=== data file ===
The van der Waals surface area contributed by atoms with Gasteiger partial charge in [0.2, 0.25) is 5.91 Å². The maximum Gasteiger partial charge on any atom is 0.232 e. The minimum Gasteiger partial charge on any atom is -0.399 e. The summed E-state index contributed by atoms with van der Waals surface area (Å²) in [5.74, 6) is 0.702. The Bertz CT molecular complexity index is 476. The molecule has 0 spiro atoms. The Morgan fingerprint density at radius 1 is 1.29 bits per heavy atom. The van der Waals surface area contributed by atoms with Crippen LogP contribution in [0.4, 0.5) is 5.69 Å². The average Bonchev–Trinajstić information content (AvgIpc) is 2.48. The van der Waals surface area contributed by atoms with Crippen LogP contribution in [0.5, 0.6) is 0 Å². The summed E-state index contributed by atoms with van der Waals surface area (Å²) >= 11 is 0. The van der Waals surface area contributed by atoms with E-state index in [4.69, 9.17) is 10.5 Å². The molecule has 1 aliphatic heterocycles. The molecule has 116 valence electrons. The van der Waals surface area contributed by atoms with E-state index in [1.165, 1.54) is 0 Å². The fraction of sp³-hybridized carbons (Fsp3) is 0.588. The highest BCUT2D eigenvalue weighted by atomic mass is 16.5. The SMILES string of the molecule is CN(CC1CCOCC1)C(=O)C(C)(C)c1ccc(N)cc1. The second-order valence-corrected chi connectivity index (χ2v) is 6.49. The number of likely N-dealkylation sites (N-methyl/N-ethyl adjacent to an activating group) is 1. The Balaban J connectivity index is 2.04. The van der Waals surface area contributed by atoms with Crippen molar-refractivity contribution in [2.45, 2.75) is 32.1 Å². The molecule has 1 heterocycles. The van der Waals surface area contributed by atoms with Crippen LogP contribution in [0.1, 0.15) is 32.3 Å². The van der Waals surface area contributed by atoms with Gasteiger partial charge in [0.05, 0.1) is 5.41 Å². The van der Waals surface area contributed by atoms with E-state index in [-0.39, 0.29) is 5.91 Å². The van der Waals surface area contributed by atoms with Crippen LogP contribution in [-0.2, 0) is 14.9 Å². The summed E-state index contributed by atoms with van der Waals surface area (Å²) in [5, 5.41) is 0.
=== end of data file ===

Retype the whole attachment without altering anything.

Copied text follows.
The van der Waals surface area contributed by atoms with Gasteiger partial charge in [0.2, 0.25) is 5.91 Å². The maximum Gasteiger partial charge on any atom is 0.232 e. The minimum Gasteiger partial charge on any atom is -0.399 e. The summed E-state index contributed by atoms with van der Waals surface area (Å²) in [5.74, 6) is 0.702. The Bertz CT molecular complexity index is 476. The molecule has 0 spiro atoms. The Morgan fingerprint density at radius 1 is 1.29 bits per heavy atom. The van der Waals surface area contributed by atoms with Crippen LogP contribution in [0.4, 0.5) is 5.69 Å². The average Bonchev–Trinajstić information content (AvgIpc) is 2.48. The van der Waals surface area contributed by atoms with Crippen LogP contribution in [0.5, 0.6) is 0 Å². The summed E-state index contributed by atoms with van der Waals surface area (Å²) >= 11 is 0. The van der Waals surface area contributed by atoms with E-state index in [4.69, 9.17) is 10.5 Å². The molecule has 1 aliphatic heterocycles. The molecule has 116 valence electrons. The van der Waals surface area contributed by atoms with E-state index in [1.165, 1.54) is 0 Å². The fraction of sp³-hybridized carbons (Fsp3) is 0.588. The highest BCUT2D eigenvalue weighted by atomic mass is 16.5. The SMILES string of the molecule is CN(CC1CCOCC1)C(=O)C(C)(C)c1ccc(N)cc1. The second-order valence-corrected chi connectivity index (χ2v) is 6.49. The number of likely N-dealkylation sites (N-methyl/N-ethyl adjacent to an activating group) is 1. The Balaban J connectivity index is 2.04. The van der Waals surface area contributed by atoms with Crippen molar-refractivity contribution in [2.45, 2.75) is 32.1 Å². The molecule has 1 heterocycles. The van der Waals surface area contributed by atoms with Crippen LogP contribution in [0.1, 0.15) is 32.3 Å². The van der Waals surface area contributed by atoms with Gasteiger partial charge in [0.05, 0.1) is 5.41 Å². The van der Waals surface area contributed by atoms with E-state index in [-0.39, 0.29) is 5.91 Å². The van der Waals surface area contributed by atoms with Crippen LogP contribution in [-0.2, 0) is 14.9 Å². The summed E-state index contributed by atoms with van der Waals surface area (Å²) in [5, 5.41) is 0.